Health

WHO updates Zika virus warning to wait at least 8 weeks before trying to conceive

The UN health agency says sexual transmission of Zika is more common than first thought, so its updated advice to women who have been in areas hit by the virus tells them to wait even longer to conceive.

If male partner in a couple planning pregnancy has symptoms of virus, new safe abstinence period is 6 months

The UN health agency says sexual transmission of Zika is more common than first thought, so its updated advice to women who have been in areas hit by the virus tells them to wait even longer to conceive.

The World Health Organization said Tuesday that couples or women planning pregnancy who live in or are returning from Zika-hit areas "are strongly recommended to wait at least eight weeks before trying to conceive" to ensure the virus has cleared their bodies.

Previously, WHO recommended a four-week minimum period before trying to conceive in such circumstances.

If the male partner in a couple planning pregnancy has symptoms of the Zika virus, the period of safe abstinence should be six months, spokesman Christian Lindmeier told a news briefing.  

The symptoms include rash, fever, arthralgia (pain in a joint), myalgia (muscle pain) or conjunctivitis.

"The new guidelines reflect what we have learned about Zika disease and its complications," Lindmeier said. 

The current outbreak of Zika has been linked to microcephaly, a rare defect in which babies are born with abnormally small heads and brain damage, and an unusual paralyzing condition known as Guillain-Barré syndrome.

Asked if this new advice amounted to an effective ban on pregnancies in Brazil, where the virus first appeared a year 
ago, Lindmeier said: "The guidance is to delay or consider delaying pregnancy, certainly recognizing that this is tough for some populations."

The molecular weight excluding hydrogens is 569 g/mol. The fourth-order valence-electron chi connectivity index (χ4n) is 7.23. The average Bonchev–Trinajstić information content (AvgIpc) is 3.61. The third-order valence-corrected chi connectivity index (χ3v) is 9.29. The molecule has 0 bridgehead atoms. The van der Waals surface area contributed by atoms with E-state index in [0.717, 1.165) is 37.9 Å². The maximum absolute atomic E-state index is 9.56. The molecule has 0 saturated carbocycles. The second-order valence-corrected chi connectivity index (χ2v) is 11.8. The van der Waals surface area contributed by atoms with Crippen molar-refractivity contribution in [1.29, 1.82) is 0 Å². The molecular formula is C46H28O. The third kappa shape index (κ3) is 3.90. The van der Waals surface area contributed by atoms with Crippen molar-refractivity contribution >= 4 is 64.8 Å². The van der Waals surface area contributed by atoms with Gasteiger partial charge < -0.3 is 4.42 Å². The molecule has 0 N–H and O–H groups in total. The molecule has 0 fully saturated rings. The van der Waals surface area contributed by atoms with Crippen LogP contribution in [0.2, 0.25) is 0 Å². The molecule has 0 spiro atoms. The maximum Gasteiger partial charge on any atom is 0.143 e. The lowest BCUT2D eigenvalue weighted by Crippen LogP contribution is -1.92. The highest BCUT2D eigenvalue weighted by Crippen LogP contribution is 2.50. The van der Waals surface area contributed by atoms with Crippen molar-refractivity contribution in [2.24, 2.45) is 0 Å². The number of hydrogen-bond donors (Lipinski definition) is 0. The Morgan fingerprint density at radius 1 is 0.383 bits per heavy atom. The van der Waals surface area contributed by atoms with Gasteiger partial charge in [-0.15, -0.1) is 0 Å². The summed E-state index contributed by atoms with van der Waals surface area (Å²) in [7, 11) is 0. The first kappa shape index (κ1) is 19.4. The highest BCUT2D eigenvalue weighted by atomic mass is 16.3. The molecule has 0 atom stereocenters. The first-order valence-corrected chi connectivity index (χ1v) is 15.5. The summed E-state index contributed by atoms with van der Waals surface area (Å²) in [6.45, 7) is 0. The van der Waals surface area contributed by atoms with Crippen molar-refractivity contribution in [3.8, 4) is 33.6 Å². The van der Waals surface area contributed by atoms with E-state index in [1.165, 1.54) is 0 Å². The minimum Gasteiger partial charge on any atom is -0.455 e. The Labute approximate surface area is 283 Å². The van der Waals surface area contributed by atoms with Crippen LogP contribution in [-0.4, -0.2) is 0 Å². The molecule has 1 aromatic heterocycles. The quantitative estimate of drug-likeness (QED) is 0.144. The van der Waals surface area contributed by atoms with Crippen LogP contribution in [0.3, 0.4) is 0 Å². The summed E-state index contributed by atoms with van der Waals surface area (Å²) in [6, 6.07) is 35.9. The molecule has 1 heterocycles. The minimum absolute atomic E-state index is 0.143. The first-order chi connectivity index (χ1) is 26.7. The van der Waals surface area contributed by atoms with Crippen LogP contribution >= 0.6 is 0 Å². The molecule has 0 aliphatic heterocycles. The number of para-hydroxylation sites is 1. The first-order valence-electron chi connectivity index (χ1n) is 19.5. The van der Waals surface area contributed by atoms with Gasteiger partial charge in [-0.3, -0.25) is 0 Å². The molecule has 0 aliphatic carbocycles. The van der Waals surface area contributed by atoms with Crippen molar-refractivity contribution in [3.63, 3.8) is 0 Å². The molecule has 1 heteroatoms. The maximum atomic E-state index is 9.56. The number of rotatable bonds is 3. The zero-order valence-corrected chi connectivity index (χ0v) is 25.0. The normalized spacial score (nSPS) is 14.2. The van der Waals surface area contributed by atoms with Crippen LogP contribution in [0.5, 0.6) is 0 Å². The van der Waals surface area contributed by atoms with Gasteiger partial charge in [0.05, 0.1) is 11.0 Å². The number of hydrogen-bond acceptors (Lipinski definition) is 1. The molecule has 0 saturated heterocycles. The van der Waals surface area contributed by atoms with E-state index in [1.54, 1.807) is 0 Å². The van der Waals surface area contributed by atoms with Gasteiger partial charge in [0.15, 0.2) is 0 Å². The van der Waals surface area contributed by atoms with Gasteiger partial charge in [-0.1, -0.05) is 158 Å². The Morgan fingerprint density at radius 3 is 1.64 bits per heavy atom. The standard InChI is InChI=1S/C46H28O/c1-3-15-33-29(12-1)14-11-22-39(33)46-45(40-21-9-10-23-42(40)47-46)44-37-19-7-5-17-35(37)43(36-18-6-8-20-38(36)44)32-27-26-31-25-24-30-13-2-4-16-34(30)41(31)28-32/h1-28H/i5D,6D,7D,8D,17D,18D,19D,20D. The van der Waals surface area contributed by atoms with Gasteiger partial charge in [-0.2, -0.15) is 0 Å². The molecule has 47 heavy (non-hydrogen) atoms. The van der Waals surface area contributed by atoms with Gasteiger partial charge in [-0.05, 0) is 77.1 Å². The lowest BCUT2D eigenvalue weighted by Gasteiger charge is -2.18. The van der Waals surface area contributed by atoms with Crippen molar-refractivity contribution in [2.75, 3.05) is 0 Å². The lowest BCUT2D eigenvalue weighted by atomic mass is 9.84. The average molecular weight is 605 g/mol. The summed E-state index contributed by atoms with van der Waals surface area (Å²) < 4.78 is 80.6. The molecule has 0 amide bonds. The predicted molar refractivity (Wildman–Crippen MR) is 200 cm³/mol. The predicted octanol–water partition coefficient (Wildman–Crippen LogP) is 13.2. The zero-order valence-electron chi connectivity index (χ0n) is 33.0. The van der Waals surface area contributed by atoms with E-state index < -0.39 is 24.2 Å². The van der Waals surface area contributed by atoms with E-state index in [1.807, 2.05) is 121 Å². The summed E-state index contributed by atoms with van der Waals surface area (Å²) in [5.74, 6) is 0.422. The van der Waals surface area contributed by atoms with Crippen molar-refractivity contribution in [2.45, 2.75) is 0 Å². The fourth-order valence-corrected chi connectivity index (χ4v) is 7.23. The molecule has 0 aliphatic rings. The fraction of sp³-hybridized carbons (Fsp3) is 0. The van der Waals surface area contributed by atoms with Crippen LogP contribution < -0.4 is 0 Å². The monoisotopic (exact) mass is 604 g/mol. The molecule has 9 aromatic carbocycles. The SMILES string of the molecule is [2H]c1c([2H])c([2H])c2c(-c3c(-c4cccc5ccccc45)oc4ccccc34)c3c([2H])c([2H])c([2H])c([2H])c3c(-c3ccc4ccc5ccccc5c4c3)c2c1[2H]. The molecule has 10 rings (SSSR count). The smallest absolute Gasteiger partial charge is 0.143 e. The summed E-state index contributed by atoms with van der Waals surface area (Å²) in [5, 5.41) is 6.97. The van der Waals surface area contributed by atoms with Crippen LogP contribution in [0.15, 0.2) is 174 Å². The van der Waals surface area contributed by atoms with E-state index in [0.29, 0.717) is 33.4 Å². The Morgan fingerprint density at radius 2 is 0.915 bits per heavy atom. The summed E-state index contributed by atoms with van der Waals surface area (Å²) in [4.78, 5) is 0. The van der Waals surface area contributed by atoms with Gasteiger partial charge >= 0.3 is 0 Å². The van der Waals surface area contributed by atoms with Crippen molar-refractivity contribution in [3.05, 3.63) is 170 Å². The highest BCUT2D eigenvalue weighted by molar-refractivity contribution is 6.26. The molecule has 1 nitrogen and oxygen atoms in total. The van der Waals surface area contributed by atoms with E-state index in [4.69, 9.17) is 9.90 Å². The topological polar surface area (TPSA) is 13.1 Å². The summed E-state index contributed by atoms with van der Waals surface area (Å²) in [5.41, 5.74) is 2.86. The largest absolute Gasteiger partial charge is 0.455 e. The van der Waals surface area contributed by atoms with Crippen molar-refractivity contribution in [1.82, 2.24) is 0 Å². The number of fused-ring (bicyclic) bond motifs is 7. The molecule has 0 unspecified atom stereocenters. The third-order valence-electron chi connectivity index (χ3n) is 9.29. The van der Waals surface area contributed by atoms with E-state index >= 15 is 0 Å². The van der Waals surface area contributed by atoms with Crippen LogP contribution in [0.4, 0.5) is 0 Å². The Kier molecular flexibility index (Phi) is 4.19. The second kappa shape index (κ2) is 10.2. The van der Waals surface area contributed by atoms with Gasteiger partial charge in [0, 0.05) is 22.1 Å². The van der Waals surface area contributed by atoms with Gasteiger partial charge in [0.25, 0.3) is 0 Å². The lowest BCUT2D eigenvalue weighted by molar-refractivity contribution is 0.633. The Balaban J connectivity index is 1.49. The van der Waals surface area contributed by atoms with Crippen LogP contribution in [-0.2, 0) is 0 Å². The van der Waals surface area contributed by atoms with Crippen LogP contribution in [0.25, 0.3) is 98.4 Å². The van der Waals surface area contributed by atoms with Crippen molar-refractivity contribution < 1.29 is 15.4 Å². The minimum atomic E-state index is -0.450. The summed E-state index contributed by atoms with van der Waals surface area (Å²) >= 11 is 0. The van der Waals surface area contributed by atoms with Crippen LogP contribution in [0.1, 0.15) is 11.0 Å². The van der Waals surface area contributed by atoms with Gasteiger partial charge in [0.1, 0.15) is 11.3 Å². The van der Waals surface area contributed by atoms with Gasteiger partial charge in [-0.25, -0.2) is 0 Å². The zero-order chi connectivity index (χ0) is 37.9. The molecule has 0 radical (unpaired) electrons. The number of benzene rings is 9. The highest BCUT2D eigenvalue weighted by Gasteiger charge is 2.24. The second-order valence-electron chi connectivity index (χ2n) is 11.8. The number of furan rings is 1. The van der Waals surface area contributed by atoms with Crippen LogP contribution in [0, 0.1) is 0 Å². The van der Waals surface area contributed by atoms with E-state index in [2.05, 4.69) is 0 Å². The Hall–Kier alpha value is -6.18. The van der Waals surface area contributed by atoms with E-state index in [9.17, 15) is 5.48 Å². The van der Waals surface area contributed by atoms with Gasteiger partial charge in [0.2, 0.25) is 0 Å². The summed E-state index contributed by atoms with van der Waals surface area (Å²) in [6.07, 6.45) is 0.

Sexual transmission documented in men with symptoms

The spokesman said scientists are still investigating how long the virus can be traced in saliva but these tests have so 
far been inconclusive.
 
"All this is being studied to see where else we find the virus and how long it sustains there," he said.  

WHO said safer sexual practices include:

  • Postponing sexual debut.
  • Non-penetrative sex.
  • Correct and consistent use of male or female condoms.
  • Reducing the number of sexual partners.

So far, all published cases of sexual transmission have been from symptomatic males, whose sexual activities may have occurred before, during or after Zika symptom onset, to their partners. It remains unknown if women or asymptomatic men can transmit the virus through sexual activity, WHO said.

Zika is a mosquito-transmitted virus that generally causes mild symptoms, but is associated with microcephaly in infants whose mothers contracted the virus during pregnancy.

The Public Health Agency of Canada advises pregnant women and women considering becoming pregnant to take precautions against mosquito bites if travelling to Zika-affected countries cannot be postponed.

There have been no confirmed cases of locally acquired Zika virus through mosquitoes in Canada.

With files from Reuters and CBC News

now